And we're back! After a wee early Autumn break from podcasting, Michael and I have thrown open the green room windows, retanked the sideboards with with gin, and fired up our recording equipment. For A' That is back.
And what a week it has been in Scottish politics. The looming tale of the week has been the industrial stand-off - and saviour - of the Grangemouth petrochemical plant, and with it, 800 jobs. Labour romp home to victory over the victory over the SNP in the Dunfermline by-election, but what, if anything, does the result tell us about the state of Scottish politics in general and of the Scottish Labour Party in particular? Has Cap'n Lamont reformed her troops into a fighting phalanx, willing and able to take on the SNP?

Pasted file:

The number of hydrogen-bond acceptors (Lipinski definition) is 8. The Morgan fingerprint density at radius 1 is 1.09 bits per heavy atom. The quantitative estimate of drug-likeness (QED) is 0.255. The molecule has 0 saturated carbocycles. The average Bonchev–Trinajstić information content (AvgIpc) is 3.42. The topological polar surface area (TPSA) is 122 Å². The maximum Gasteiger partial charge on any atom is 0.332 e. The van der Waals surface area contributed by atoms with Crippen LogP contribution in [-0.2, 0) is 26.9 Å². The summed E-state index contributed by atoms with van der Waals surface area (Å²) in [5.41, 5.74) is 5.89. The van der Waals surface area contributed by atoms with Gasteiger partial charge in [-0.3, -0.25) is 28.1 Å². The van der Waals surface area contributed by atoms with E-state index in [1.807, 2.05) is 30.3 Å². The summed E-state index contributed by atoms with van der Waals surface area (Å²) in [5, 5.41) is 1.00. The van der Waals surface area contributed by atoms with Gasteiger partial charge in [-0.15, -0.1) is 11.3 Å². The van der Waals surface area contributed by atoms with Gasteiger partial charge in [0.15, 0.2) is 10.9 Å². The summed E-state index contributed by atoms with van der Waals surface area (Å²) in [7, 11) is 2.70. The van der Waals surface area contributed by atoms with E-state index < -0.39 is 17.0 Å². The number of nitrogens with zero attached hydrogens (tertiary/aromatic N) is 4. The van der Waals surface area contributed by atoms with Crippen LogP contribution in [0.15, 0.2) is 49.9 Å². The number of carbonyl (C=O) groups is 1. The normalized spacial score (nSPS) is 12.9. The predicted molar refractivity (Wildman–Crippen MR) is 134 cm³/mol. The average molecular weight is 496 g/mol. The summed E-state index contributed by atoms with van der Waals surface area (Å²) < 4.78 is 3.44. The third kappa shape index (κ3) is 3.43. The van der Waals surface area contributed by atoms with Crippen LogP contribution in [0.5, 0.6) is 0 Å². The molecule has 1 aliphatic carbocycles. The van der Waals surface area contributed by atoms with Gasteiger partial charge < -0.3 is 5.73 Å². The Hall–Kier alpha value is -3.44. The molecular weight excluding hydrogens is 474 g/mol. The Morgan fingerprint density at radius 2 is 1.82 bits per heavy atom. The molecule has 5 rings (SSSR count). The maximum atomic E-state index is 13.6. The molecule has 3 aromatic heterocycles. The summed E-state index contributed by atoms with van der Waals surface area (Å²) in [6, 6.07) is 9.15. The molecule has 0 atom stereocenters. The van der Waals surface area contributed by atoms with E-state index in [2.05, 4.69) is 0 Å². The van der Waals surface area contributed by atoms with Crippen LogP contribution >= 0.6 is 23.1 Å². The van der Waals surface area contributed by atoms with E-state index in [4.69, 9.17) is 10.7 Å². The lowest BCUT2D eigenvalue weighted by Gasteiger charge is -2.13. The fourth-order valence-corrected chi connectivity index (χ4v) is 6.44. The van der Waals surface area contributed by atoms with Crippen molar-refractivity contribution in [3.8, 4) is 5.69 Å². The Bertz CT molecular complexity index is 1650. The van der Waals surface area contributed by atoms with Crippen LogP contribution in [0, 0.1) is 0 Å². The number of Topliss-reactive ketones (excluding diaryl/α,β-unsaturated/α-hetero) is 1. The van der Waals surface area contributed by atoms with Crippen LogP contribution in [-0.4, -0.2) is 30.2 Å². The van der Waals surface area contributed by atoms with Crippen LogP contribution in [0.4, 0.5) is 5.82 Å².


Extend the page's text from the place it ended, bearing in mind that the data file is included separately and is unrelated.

As Euan McColm points out in the Scotland on Sunday this morning, echoing the point I made earlier in the week, one consequence of Dunfermline is that "Lamont has let a clear message become garbled". Has political expediency trumped Labour's nascent policy strategy? Joining Michael and I to chinwag about these issues are two old friends of the podcast, Jamie Maxwell, who blogs over at the New Statesman and freelance journalist, Peter Geogeghan.
Michael, a keen linguist, has been keeping a weather eye on the language of the independence debate. The question of the language of politics and the politics of language in the independence debate caused a wee stooshie. "Separation" or "independence" or "constitutional change"? Which of these terms is appropriate, and against what criteria can we decide? Is the language of "liberty", or "liberation", or "colonialism" ever appropriate in the Scottish constitutional debate?
As usual, you can download this edition of the show via Spreaker or your iTunes. You can also sign-up for our RSS feed to ensure no episode will ever run astray. Thanks to Michael's technical efforts, you can now also find our back catalogue on YouTube. Or alternatively, just lend it your lugs right here.